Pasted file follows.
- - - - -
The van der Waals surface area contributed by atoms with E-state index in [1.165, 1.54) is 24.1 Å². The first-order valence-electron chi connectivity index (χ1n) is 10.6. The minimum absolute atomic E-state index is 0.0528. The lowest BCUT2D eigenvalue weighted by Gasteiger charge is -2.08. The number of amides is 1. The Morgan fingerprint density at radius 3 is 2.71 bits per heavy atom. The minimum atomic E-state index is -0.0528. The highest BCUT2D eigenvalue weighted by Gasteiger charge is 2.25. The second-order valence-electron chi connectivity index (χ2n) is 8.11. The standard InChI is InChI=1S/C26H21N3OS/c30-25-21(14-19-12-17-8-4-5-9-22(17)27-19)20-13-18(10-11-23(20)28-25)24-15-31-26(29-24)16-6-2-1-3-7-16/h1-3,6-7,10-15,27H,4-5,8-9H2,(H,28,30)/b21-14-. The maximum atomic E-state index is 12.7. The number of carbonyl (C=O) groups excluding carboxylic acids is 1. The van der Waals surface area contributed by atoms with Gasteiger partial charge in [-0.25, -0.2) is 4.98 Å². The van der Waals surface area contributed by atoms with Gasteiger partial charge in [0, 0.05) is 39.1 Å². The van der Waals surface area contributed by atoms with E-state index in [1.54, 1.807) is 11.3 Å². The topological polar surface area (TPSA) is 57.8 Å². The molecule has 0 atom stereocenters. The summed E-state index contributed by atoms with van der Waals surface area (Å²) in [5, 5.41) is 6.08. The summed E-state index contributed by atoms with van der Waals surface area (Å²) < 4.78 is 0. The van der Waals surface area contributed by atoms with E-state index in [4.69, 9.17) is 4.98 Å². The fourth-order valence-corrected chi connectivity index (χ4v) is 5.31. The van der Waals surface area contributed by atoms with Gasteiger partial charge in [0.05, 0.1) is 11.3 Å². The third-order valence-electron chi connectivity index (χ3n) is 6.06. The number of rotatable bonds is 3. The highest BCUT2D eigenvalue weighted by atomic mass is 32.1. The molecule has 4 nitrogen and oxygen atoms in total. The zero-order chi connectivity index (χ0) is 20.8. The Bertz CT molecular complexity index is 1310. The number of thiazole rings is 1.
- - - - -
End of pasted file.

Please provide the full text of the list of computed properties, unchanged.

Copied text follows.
The van der Waals surface area contributed by atoms with E-state index in [1.165, 1.54) is 24.1 Å². The first-order valence-electron chi connectivity index (χ1n) is 10.6. The minimum absolute atomic E-state index is 0.0528. The lowest BCUT2D eigenvalue weighted by Gasteiger charge is -2.08. The number of amides is 1. The Morgan fingerprint density at radius 3 is 2.71 bits per heavy atom. The minimum atomic E-state index is -0.0528. The highest BCUT2D eigenvalue weighted by Gasteiger charge is 2.25. The second-order valence-electron chi connectivity index (χ2n) is 8.11. The standard InChI is InChI=1S/C26H21N3OS/c30-25-21(14-19-12-17-8-4-5-9-22(17)27-19)20-13-18(10-11-23(20)28-25)24-15-31-26(29-24)16-6-2-1-3-7-16/h1-3,6-7,10-15,27H,4-5,8-9H2,(H,28,30)/b21-14-. The maximum atomic E-state index is 12.7. The number of carbonyl (C=O) groups excluding carboxylic acids is 1. The van der Waals surface area contributed by atoms with Gasteiger partial charge in [-0.25, -0.2) is 4.98 Å². The van der Waals surface area contributed by atoms with Gasteiger partial charge in [0, 0.05) is 39.1 Å². The van der Waals surface area contributed by atoms with E-state index in [1.54, 1.807) is 11.3 Å². The topological polar surface area (TPSA) is 57.8 Å². The molecule has 0 atom stereocenters. The summed E-state index contributed by atoms with van der Waals surface area (Å²) in [5, 5.41) is 6.08. The summed E-state index contributed by atoms with van der Waals surface area (Å²) < 4.78 is 0. The van der Waals surface area contributed by atoms with E-state index in [4.69, 9.17) is 4.98 Å². The fourth-order valence-corrected chi connectivity index (χ4v) is 5.31. The van der Waals surface area contributed by atoms with Gasteiger partial charge in [0.05, 0.1) is 11.3 Å². The third-order valence-electron chi connectivity index (χ3n) is 6.06. The number of rotatable bonds is 3. The highest BCUT2D eigenvalue weighted by atomic mass is 32.1. The molecule has 4 nitrogen and oxygen atoms in total. The zero-order chi connectivity index (χ0) is 20.8. The Bertz CT molecular complexity index is 1310. The number of thiazole rings is 1.